Saturday, November 30, 2013

Rejoice Greatly, O Daughter of Zion

Now when they drew near to Jerusalem and came to Bethphage, to the Mount of Olives, then Jesus sent two disciples, saying to them, “Go into the village in front of you, and immediately you will find a donkey tied, and a colt with her. Untie them and bring them to me. If anyone says anything to you, you shall say, ‘The Lord needs them,’ and he will send them at once.” This took place to fulfill what was spoken by the prophet, saying, “Say to the daughter of Zion, ‘Behold, your king is coming to you, humble, and mounted on a donkey, on a colt, the foal of a beast of burden.’” The disciples went and did as Jesus had directed them. They brought the donkey and the colt and put on them their cloaks, and he sat on them. Most of the crowd spread their cloaks on the road, and others cut branches from the trees and spread them on the road. And the crowds that went before him and that followed him were shouting, “Hosanna to the Son of David! Blessed is he who comes in the name of the Lord! Hosanna in the highest!” And when he entered Jerusalem, the whole city was stirred up, saying, “Who is this?” And the crowds said, “This is the prophet Jesus, from Nazareth of Galilee” (Matthew 21:1-11).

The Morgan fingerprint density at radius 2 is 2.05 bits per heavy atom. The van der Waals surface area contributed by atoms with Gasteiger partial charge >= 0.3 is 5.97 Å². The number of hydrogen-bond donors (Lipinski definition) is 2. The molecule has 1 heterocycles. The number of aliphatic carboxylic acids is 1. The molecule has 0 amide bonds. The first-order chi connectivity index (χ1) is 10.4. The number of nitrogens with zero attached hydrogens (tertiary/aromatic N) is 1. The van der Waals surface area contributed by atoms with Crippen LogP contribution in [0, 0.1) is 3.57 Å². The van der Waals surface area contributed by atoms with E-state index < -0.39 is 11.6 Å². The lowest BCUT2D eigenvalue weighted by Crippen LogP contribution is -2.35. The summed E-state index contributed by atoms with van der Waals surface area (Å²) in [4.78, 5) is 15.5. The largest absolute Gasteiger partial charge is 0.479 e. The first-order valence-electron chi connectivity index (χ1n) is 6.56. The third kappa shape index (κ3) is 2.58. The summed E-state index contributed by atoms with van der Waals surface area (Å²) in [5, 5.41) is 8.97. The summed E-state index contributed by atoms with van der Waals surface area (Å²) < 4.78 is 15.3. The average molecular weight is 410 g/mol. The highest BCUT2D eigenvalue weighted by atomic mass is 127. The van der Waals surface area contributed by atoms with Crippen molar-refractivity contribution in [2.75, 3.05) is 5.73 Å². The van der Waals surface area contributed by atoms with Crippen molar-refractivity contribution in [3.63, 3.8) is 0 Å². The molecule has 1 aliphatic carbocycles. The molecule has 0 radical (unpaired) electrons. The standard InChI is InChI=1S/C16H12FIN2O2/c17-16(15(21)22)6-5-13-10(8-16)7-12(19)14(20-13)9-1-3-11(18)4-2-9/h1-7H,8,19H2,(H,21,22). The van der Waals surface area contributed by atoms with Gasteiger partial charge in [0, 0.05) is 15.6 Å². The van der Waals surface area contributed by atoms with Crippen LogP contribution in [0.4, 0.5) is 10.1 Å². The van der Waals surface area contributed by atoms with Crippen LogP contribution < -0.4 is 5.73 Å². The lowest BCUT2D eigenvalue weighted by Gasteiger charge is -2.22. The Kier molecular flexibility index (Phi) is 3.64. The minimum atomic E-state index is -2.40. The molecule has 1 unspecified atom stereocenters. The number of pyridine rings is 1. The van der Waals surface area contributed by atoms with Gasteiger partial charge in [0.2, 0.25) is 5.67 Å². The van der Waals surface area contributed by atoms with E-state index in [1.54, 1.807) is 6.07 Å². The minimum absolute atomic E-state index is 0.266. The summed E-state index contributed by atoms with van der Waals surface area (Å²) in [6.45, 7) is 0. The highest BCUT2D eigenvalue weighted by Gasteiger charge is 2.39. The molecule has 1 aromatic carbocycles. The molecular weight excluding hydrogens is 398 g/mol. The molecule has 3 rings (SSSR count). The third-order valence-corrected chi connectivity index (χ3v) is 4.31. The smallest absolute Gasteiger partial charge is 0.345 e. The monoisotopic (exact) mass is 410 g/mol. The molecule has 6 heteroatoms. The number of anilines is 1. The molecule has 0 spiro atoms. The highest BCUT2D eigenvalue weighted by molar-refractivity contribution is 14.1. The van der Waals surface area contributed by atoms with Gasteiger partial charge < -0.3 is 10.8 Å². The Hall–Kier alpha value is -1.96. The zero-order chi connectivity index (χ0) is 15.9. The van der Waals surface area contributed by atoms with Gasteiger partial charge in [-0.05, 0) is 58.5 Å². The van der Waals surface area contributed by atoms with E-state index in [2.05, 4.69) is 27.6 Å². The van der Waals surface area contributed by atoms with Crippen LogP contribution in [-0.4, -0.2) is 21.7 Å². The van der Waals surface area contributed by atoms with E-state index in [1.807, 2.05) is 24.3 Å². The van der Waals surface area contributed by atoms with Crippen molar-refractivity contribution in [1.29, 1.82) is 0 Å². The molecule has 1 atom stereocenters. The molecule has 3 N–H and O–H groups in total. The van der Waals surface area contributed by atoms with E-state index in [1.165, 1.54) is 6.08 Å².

There is a children's song sometimes used to teach Kindergartners about Advent. The children are supposed to learn the words, "Advent is the time of waiting, waiting/Advent is the time we wait for him; Advent is the time of waiting/We also have to wait for...." The children are supposed to then say something that they have to wait for. The answers I tend to get are things like "lunch" and "cupcakes". Advent, however is much more than simply a time of waiting for something trivial like a snack. It is certainly a time of waiting, but it is also a time of preparation - preparation to celebrate Jesus' first coming at Christmas, as well as his second coming at the end of the age. The word Advent comes from the Latin "adventus", which means "coming".

The text from Matthew 21 culminates with Jesus coming to Jerusalem. Jesus and his disciples begin going up to Jerusalem in Matthew 20. This is after the large crowds had followed him into the region of Judea beyond the Jordan River from Galilee[1]. The crowds had been healed and had witnessed miracles. Jesus taught them and his disciples through parables. The Pharisees disputed with him and, most significantly, Jesus had told his disciples exactly why they were going to Jerusalem:

As they were gathering in Galilee, Jesus said to them, “The Son of Man is about to be delivered into the hands of men, and they will kill him, and he will be raised on the third day.” And they were greatly distressed (Matthew 17:22).